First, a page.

You may wonder how plastic waste ends up in the ocean when you don’t directly put it there. When you throw something into your general waste bin, it begins its journey to a landfill site. With plastic being such a light wight material, it can easily be blown away and end up down the drain or in a river where it will eventually be dumped in the ocean. Littering is another culprit. Drop a plastic bag or wrapper on the street and rainwater will wash it away, into the drain and you guessed it, into the ocean (source: WWF).

Plastic is extremely hard to break down as it doesn’t biodegrade like other materials. The organisms that break down organic materials such as food and garden waste have evolved to attack certain types of bonds that are common in nature. The bonds in polypropylene are so complex that organisms simply don’t recognise this material (source: LiveScience). Plastic will decompose eventually, but it can take up to 1,000 years for it to decompose at landfill sites with plastic bottles alone taking 450 years or more (source: Daily Sabah).

So, what can we do to stop the damage plastic waste causes?

The future of plastic recycling

There’s a strong appetite in the UK for change when it comes to plastic pollution. As mentioned, Malaysia is the UK’s main plastic waste export destination but a recent survey showed that 85% of respondents believed that the UK should deal with its own plastic waste rather than shipping it abroad (source: Statista). It is also hoped that the UK Government will take some responsibility for turning the tide on plastic waste. In November 2020, Lord Goldsmith revealed that Britain will throw its weight behind a new global agreement which will seek to tackle the plastic pollution crisis. As the Minister for Pacific and the Environment, Lord Goldsmith has said that a UN treaty on plastics is needed similar to the Paris agreement on the climate crisis (source: The Guardian). It’s a promising step in the right direction and we hope that it will lead to an eventual end to plastic pollution.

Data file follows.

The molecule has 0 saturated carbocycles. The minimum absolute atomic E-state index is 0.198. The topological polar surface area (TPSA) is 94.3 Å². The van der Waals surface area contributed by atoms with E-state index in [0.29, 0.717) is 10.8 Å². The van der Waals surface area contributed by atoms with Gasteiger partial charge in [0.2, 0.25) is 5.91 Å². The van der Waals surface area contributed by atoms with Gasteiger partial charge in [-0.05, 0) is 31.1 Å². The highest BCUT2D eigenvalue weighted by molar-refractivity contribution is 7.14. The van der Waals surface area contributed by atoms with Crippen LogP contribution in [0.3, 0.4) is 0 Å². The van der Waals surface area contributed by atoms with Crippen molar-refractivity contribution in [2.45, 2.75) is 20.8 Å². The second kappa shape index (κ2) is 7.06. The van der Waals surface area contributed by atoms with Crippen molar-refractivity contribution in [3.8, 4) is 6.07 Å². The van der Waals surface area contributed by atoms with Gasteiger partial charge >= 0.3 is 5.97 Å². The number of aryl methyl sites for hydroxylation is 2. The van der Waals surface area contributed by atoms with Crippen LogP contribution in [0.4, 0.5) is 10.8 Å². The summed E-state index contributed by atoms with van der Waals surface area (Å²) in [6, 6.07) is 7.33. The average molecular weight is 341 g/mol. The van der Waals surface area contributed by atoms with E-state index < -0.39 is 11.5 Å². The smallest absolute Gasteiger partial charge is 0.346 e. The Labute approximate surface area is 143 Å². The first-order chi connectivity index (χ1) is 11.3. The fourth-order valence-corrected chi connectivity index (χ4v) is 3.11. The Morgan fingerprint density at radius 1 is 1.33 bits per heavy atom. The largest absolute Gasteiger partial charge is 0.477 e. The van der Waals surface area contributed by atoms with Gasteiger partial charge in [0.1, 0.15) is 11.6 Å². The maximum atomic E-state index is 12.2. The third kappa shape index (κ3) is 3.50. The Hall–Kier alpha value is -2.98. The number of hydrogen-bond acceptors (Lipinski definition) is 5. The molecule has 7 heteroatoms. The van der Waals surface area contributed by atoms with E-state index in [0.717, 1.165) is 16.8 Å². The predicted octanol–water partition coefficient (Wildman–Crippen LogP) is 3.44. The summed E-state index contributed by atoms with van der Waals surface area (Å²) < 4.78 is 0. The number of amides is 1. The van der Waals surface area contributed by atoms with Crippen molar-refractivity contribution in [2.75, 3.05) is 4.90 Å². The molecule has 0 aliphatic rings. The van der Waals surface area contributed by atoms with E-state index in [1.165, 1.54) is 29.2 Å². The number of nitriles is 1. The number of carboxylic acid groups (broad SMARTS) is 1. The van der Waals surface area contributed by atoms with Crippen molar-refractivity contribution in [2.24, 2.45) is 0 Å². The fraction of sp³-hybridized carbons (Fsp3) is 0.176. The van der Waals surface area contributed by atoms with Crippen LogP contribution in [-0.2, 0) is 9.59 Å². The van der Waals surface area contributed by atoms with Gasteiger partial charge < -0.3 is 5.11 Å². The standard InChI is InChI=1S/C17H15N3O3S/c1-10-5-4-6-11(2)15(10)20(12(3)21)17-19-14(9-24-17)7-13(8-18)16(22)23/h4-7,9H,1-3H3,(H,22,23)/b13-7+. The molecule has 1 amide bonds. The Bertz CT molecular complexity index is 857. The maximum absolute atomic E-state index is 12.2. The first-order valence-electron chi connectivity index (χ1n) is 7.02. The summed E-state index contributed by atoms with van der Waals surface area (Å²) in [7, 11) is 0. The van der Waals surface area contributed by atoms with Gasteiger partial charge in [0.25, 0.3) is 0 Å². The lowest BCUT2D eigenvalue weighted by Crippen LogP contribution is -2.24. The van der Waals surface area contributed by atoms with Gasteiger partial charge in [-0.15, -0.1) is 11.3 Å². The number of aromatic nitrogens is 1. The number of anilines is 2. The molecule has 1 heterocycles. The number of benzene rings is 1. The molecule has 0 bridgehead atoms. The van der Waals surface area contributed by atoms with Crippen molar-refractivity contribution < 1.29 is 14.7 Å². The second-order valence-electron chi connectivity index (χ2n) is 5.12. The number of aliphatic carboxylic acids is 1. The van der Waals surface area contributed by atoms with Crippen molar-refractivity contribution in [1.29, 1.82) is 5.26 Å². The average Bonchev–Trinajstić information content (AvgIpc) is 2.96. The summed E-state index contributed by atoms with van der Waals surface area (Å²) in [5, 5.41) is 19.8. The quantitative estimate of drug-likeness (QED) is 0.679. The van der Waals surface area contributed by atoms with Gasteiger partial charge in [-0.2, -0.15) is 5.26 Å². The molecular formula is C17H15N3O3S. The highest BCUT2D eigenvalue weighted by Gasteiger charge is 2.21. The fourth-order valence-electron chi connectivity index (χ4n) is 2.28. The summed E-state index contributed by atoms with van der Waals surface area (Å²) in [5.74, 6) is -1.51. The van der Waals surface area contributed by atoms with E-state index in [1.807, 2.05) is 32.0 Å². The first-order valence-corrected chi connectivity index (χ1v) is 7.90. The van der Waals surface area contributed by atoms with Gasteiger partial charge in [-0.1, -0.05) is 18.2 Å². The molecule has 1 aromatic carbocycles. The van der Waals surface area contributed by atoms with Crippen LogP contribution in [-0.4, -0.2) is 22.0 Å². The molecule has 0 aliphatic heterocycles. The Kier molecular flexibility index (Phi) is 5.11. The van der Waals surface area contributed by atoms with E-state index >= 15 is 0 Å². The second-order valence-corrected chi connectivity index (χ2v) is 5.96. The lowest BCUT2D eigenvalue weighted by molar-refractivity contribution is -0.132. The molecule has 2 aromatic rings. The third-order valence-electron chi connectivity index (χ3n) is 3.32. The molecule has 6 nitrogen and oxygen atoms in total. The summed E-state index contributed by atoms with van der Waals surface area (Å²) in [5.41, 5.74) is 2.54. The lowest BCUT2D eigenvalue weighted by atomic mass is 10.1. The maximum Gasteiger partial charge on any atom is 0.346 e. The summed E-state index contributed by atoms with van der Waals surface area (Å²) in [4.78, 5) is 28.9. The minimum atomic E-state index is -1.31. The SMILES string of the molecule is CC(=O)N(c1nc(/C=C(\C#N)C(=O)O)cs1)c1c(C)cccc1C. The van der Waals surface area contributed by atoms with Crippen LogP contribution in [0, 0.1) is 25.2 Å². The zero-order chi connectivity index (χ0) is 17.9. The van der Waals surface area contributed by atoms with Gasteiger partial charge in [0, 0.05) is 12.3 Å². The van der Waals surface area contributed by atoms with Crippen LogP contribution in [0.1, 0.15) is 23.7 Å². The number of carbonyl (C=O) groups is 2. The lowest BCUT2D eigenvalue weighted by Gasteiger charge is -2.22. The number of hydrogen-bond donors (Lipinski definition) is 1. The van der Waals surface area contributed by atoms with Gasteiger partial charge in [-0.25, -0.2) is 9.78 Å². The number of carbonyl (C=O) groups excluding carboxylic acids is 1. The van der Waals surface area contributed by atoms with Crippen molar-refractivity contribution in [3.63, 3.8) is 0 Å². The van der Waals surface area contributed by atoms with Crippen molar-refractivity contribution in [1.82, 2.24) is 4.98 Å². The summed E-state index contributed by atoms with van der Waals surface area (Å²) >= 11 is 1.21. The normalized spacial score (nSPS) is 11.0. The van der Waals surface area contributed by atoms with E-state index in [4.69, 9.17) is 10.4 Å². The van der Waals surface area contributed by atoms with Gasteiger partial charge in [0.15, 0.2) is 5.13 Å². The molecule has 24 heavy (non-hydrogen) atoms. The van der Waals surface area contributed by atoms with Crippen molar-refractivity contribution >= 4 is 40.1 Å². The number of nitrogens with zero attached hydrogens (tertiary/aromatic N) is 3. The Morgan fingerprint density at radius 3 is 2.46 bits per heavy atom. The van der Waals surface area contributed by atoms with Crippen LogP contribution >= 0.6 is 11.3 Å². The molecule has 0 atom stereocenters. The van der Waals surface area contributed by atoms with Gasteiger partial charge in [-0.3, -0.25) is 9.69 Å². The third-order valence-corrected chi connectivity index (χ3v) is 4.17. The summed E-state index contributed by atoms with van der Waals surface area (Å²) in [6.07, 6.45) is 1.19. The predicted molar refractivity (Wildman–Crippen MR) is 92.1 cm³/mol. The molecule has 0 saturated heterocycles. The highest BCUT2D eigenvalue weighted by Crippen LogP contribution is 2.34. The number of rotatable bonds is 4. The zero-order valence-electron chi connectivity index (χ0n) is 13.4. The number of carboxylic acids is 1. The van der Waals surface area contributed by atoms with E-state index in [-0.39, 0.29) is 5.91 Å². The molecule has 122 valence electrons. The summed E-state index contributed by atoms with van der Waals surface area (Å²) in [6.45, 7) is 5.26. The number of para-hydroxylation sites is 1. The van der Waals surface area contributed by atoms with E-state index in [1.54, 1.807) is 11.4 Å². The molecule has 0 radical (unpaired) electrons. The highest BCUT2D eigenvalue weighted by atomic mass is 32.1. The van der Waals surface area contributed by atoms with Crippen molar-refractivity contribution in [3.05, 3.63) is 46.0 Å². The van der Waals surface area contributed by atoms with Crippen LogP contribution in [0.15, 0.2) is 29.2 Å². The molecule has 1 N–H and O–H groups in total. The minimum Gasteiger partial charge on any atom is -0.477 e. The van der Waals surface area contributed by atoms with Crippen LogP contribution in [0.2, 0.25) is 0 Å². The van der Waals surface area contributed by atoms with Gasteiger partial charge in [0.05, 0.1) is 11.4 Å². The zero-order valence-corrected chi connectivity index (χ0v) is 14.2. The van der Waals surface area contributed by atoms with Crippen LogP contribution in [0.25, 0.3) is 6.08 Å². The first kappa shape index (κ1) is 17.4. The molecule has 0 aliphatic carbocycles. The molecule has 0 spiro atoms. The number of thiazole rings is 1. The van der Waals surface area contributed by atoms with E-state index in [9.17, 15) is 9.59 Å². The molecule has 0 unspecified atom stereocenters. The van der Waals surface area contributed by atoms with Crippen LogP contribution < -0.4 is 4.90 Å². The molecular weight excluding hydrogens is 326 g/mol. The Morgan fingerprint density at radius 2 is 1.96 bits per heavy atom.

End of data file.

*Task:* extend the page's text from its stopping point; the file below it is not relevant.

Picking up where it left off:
We adopt a circular approach to plastic waste at DCW Polymers. As the only plastics recycling plant south of Bridgewater, we provide a plastic waste recycling service to South West businesses, collecting a variety of waste products. From plastic pallets to wheelie bins, fuel tanks to kayaks, we recycle bulky plastics at our specialist plant in Exeter. Our state-of-the-art machinery is capable of processing in excess of 100 tonnes of plastic a week. It turns waste plastic back into high quality plastic granules which go back into the manufacturing process and reduce the need for virgin plastic products to be manufactured.

We’re always looking at ways in which we can encourage businesses and individuals to recycle their plastic waste. Recently, we launched our Recycle & Raise appeal which asks the public to donate plastic tubs, such as the confectionary tubs many households have at Christmas, for recycling to raise funds for Dartmoor Zoo and mental health charity, Mind. Last year, the campaign raised over £1,200 for Dartmoor Zoo after recycling over 15,000 confectionary tubs and selling the plastic granules back into the manufacturing industry. We hope to smash that record this year. Click here to find out more about this year’s campaign and where you can donate your plastic tubs.

If you’d like to know more about how we manage and recycle plastics at DCW Polymers and other commercial recycling and waste services, click here or call 01392 537126.